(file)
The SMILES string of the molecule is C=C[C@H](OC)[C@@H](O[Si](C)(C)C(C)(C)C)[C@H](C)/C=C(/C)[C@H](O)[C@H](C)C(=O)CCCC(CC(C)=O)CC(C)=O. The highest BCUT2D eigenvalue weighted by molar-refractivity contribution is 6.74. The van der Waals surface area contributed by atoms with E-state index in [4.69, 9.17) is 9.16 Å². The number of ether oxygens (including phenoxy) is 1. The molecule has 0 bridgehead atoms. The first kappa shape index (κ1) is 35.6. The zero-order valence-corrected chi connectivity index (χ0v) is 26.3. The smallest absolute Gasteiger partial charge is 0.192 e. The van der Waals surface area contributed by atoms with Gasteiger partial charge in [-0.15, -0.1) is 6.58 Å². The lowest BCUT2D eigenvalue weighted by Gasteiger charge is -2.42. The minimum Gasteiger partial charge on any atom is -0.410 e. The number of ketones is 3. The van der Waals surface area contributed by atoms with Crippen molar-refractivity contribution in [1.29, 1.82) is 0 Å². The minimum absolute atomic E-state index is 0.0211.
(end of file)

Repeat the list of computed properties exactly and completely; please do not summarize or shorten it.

The SMILES string of the molecule is C=C[C@H](OC)[C@@H](O[Si](C)(C)C(C)(C)C)[C@H](C)/C=C(/C)[C@H](O)[C@H](C)C(=O)CCCC(CC(C)=O)CC(C)=O. The highest BCUT2D eigenvalue weighted by molar-refractivity contribution is 6.74. The van der Waals surface area contributed by atoms with E-state index in [4.69, 9.17) is 9.16 Å². The number of ether oxygens (including phenoxy) is 1. The molecule has 0 bridgehead atoms. The first kappa shape index (κ1) is 35.6. The zero-order valence-corrected chi connectivity index (χ0v) is 26.3. The smallest absolute Gasteiger partial charge is 0.192 e. The van der Waals surface area contributed by atoms with Gasteiger partial charge in [-0.15, -0.1) is 6.58 Å². The lowest BCUT2D eigenvalue weighted by Gasteiger charge is -2.42. The minimum Gasteiger partial charge on any atom is -0.410 e. The number of ketones is 3. The van der Waals surface area contributed by atoms with Crippen molar-refractivity contribution in [1.29, 1.82) is 0 Å². The minimum absolute atomic E-state index is 0.0211.